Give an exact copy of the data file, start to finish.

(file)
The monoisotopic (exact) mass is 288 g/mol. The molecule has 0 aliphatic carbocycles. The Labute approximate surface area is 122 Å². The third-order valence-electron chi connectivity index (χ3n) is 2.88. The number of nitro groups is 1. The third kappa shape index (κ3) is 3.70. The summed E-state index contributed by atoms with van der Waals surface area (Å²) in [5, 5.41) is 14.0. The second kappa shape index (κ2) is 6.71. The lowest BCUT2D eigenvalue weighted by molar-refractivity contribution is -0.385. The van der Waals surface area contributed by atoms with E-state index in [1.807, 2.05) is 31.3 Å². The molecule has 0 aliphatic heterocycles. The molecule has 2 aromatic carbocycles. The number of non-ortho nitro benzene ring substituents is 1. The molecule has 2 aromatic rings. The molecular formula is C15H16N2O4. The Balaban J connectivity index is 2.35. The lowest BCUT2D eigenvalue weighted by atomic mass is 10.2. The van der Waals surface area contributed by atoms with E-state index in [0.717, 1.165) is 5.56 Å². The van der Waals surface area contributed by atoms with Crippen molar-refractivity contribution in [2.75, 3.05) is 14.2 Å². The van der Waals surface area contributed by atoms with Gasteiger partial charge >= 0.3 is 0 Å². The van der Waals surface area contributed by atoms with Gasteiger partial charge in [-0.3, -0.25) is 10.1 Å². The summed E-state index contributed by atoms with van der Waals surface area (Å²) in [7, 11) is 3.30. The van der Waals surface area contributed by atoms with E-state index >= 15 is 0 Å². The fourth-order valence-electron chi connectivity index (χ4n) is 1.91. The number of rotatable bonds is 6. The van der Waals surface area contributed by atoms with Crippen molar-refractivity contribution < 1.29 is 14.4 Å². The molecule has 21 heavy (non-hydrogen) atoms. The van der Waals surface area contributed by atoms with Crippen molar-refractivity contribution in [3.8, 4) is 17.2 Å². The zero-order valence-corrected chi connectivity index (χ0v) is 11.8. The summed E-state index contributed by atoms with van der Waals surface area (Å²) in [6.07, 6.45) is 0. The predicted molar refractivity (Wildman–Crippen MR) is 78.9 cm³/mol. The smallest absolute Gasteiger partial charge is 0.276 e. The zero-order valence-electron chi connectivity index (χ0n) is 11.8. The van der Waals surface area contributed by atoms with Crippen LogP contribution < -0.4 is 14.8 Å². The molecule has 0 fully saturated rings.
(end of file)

The monoisotopic (exact) mass is 288 g/mol. The molecule has 0 aliphatic carbocycles. The Labute approximate surface area is 122 Å². The third-order valence-electron chi connectivity index (χ3n) is 2.88. The number of nitro groups is 1. The third kappa shape index (κ3) is 3.70. The summed E-state index contributed by atoms with van der Waals surface area (Å²) in [5, 5.41) is 14.0. The second kappa shape index (κ2) is 6.71. The lowest BCUT2D eigenvalue weighted by molar-refractivity contribution is -0.385. The van der Waals surface area contributed by atoms with E-state index in [1.807, 2.05) is 31.3 Å². The molecule has 0 aliphatic heterocycles. The molecule has 2 aromatic carbocycles. The number of non-ortho nitro benzene ring substituents is 1. The molecule has 2 aromatic rings. The molecular formula is C15H16N2O4. The Balaban J connectivity index is 2.35. The lowest BCUT2D eigenvalue weighted by atomic mass is 10.2. The van der Waals surface area contributed by atoms with E-state index in [0.717, 1.165) is 5.56 Å². The van der Waals surface area contributed by atoms with Crippen molar-refractivity contribution in [2.75, 3.05) is 14.2 Å². The van der Waals surface area contributed by atoms with Gasteiger partial charge >= 0.3 is 0 Å². The van der Waals surface area contributed by atoms with Gasteiger partial charge in [-0.3, -0.25) is 10.1 Å². The summed E-state index contributed by atoms with van der Waals surface area (Å²) in [7, 11) is 3.30. The van der Waals surface area contributed by atoms with E-state index >= 15 is 0 Å². The fourth-order valence-electron chi connectivity index (χ4n) is 1.91. The number of rotatable bonds is 6. The van der Waals surface area contributed by atoms with Crippen molar-refractivity contribution < 1.29 is 14.4 Å². The molecule has 21 heavy (non-hydrogen) atoms. The van der Waals surface area contributed by atoms with Crippen molar-refractivity contribution in [3.8, 4) is 17.2 Å². The zero-order valence-corrected chi connectivity index (χ0v) is 11.8. The summed E-state index contributed by atoms with van der Waals surface area (Å²) in [6.07, 6.45) is 0. The predicted molar refractivity (Wildman–Crippen MR) is 78.9 cm³/mol. The smallest absolute Gasteiger partial charge is 0.276 e. The zero-order valence-electron chi connectivity index (χ0n) is 11.8. The van der Waals surface area contributed by atoms with Crippen LogP contribution < -0.4 is 14.8 Å². The molecule has 0 fully saturated rings.